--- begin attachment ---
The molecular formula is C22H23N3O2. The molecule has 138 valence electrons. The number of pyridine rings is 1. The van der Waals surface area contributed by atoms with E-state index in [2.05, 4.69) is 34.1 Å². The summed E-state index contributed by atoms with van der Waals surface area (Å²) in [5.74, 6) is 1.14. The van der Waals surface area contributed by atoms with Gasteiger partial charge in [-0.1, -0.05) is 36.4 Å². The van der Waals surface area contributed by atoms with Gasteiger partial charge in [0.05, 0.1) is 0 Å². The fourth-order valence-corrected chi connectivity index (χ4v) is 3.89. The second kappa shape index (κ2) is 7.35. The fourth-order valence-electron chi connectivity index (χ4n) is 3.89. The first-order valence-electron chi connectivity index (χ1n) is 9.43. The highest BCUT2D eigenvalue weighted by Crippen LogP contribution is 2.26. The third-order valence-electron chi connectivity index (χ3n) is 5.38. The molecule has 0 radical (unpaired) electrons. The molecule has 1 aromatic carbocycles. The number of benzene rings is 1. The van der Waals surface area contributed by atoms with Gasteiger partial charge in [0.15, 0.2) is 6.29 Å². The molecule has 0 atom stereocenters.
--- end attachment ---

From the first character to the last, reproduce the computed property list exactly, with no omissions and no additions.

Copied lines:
The molecular formula is C22H23N3O2. The molecule has 138 valence electrons. The number of pyridine rings is 1. The van der Waals surface area contributed by atoms with E-state index in [2.05, 4.69) is 34.1 Å². The summed E-state index contributed by atoms with van der Waals surface area (Å²) in [5.74, 6) is 1.14. The van der Waals surface area contributed by atoms with Gasteiger partial charge in [-0.1, -0.05) is 36.4 Å². The van der Waals surface area contributed by atoms with Gasteiger partial charge in [0.05, 0.1) is 0 Å². The fourth-order valence-corrected chi connectivity index (χ4v) is 3.89. The second kappa shape index (κ2) is 7.35. The fourth-order valence-electron chi connectivity index (χ4n) is 3.89. The first-order valence-electron chi connectivity index (χ1n) is 9.43. The highest BCUT2D eigenvalue weighted by Crippen LogP contribution is 2.26. The third-order valence-electron chi connectivity index (χ3n) is 5.38. The molecule has 0 radical (unpaired) electrons. The molecule has 1 aromatic carbocycles. The number of benzene rings is 1. The van der Waals surface area contributed by atoms with Gasteiger partial charge in [0.15, 0.2) is 6.29 Å². The molecule has 0 atom stereocenters.